“And unto the Wends I became as a Wend, that I might gain the Wends…”

The Rev. Timotheus Stiemke was in a difficult situation.

He’d been assigned to a new Lutheran congregation in the little town of New Start (a few miles south of Serbin), where he was installed on the fourth Sunday in Advent in 1874. Stiemke was the second pastor to serve the congregation, which had only been founded twenty-one months earlier.

But those twenty-one months had been pretty rough.

A few years earlier, in 1870, an ongoing squabble in the Rev. Jan Kilian’s Wendish congregation about four miles up the road in Serbin had resulted in the organization of a competing congregation which established itself just across the cemetery from the original church. About one-third of Kilian’s flock joined the new St. Peter’s Lutheran Church.

The schism was painful for Kilian, who had hoped to establish a united Wendish community in Texas where the culture and language of his people could be preserved. To add insult to injury, the Missouri Synod, to which Kilian belonged, assigned a pastor to the upstart congregation.

Yet there was more. At the height of the disagreement, prior to the establishment of the St. Peter’s congregation, the Synod sent the Rev. Theodore Brohm to Serbin to attempt to smooth things over. During Brohm’s visit, apparently encouraged by some of the would-be separatists, he rode to West Yegua (today Fedor) and helped organize another congregation there for folks who had previously belonged to the Serbin parish.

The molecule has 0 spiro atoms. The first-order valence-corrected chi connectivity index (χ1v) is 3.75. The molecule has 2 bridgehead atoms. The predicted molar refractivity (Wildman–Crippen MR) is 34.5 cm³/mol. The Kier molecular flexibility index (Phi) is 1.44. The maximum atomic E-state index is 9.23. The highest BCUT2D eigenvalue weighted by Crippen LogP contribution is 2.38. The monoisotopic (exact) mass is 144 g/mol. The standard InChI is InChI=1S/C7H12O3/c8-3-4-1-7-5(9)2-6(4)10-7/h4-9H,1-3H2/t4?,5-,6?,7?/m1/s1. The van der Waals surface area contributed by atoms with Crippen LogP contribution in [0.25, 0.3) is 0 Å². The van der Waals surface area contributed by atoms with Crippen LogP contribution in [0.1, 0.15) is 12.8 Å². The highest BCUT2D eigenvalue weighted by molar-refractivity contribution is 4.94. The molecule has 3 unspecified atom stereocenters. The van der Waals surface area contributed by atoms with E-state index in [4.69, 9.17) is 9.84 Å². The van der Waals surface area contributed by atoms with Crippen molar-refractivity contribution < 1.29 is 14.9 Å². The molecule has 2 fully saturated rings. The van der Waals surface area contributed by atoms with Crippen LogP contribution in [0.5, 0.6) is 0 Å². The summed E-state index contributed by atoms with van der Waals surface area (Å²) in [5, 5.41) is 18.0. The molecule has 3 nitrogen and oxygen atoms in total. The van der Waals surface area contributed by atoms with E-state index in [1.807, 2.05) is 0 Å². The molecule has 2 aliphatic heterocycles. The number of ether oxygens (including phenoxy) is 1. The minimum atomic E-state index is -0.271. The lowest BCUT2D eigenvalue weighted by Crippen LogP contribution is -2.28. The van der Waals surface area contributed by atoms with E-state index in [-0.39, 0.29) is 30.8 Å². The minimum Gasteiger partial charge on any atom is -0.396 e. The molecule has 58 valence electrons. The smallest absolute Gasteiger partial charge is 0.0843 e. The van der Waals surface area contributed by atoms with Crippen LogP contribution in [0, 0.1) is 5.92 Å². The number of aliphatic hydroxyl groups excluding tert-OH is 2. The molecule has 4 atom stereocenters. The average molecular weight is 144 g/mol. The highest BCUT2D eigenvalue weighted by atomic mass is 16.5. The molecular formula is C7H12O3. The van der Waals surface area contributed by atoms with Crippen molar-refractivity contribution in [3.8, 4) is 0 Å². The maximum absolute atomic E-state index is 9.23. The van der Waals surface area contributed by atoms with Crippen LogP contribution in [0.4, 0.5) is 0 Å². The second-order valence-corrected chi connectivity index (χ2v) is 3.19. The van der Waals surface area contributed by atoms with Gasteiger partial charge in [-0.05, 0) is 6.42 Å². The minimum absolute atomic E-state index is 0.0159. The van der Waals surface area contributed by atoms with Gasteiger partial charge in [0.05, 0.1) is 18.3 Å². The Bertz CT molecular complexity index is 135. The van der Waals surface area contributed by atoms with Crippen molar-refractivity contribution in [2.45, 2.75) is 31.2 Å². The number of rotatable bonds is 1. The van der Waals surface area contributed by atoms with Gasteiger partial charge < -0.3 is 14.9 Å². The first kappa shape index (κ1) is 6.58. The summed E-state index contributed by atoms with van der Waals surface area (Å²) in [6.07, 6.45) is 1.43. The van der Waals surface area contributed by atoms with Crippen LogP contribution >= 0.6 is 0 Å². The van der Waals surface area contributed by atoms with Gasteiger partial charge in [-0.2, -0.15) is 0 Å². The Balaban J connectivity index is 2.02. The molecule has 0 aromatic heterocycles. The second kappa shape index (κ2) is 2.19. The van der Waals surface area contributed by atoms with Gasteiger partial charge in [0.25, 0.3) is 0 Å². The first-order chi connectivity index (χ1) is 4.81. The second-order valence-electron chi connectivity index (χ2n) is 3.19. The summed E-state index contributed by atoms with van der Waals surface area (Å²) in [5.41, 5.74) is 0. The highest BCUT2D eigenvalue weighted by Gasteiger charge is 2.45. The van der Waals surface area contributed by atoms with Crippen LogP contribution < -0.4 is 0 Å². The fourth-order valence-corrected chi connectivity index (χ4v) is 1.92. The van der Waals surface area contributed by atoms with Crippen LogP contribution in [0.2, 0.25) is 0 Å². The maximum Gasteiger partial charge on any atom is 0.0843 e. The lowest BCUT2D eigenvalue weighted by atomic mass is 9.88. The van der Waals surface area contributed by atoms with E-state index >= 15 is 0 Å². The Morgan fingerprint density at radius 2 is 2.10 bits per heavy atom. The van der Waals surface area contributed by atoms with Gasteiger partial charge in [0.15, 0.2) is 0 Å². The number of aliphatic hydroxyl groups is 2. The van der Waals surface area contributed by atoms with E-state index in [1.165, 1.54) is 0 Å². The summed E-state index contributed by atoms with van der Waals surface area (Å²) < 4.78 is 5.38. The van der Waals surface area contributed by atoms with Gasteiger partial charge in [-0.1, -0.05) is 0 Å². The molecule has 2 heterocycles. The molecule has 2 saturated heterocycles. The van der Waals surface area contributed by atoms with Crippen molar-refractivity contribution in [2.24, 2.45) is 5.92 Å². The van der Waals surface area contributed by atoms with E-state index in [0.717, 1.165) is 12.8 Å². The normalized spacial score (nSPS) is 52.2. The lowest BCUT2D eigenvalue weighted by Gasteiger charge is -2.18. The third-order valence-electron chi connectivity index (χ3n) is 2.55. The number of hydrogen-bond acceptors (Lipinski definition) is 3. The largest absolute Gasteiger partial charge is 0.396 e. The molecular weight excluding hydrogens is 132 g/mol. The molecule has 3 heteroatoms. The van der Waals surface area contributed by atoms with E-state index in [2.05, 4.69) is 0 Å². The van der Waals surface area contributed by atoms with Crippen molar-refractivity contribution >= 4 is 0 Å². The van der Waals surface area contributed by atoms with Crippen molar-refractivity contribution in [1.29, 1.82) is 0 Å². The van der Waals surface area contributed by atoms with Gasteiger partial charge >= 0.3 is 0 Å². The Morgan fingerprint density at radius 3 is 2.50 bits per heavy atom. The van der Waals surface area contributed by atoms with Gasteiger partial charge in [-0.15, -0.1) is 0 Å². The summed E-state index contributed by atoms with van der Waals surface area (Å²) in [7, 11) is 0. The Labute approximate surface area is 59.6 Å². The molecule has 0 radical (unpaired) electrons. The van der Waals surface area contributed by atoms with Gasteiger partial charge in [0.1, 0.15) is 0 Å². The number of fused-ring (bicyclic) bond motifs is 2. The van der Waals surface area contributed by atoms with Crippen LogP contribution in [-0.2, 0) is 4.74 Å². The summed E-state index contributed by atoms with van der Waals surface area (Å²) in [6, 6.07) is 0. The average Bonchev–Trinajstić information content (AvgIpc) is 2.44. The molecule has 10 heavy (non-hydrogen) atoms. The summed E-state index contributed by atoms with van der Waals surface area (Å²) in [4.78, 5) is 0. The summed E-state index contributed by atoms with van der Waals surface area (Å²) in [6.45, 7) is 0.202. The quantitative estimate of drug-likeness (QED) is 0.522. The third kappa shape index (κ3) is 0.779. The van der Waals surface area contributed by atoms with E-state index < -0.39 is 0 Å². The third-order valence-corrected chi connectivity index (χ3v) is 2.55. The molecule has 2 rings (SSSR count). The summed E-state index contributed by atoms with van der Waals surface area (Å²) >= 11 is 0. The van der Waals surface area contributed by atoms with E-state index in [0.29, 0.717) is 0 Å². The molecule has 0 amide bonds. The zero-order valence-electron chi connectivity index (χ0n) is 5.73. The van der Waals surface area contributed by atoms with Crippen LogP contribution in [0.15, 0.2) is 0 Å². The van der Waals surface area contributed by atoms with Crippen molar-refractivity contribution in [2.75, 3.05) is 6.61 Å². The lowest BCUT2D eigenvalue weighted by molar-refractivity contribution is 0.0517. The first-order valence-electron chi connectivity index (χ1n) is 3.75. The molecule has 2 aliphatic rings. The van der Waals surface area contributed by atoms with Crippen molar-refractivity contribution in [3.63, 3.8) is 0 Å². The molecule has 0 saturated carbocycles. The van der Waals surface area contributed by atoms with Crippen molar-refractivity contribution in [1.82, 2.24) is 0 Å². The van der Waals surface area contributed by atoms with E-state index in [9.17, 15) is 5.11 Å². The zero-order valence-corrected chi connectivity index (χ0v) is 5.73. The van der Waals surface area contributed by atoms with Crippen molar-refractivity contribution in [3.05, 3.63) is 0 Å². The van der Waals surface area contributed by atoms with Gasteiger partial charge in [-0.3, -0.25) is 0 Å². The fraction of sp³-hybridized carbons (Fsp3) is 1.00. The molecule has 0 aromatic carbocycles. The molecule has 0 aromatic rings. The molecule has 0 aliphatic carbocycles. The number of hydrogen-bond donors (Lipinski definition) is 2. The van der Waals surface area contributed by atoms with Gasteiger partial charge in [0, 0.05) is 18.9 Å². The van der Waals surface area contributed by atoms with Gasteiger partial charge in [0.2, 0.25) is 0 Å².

But the rift would become even more painful for Kilian. His efforts at conciliation had the unfortunate side effect of alienating his close friend, Karl Teinert, who served as cantor and organist at the Serbin congregation, now known as St. Paul’s Lutheran Church. Before that, Teinert had traveled with Kilian from town to town as he served independent Wendish Lutheran congregations in Prussia.

Teinert, who like Kilian was a strong proponent of the preservation of Wendish culture and language, remained at Kilian’s congregation for some time. But in 1873, he and others from both the St. Peter and St. Paul congregations who lived in the area of New Start organized a church and school there.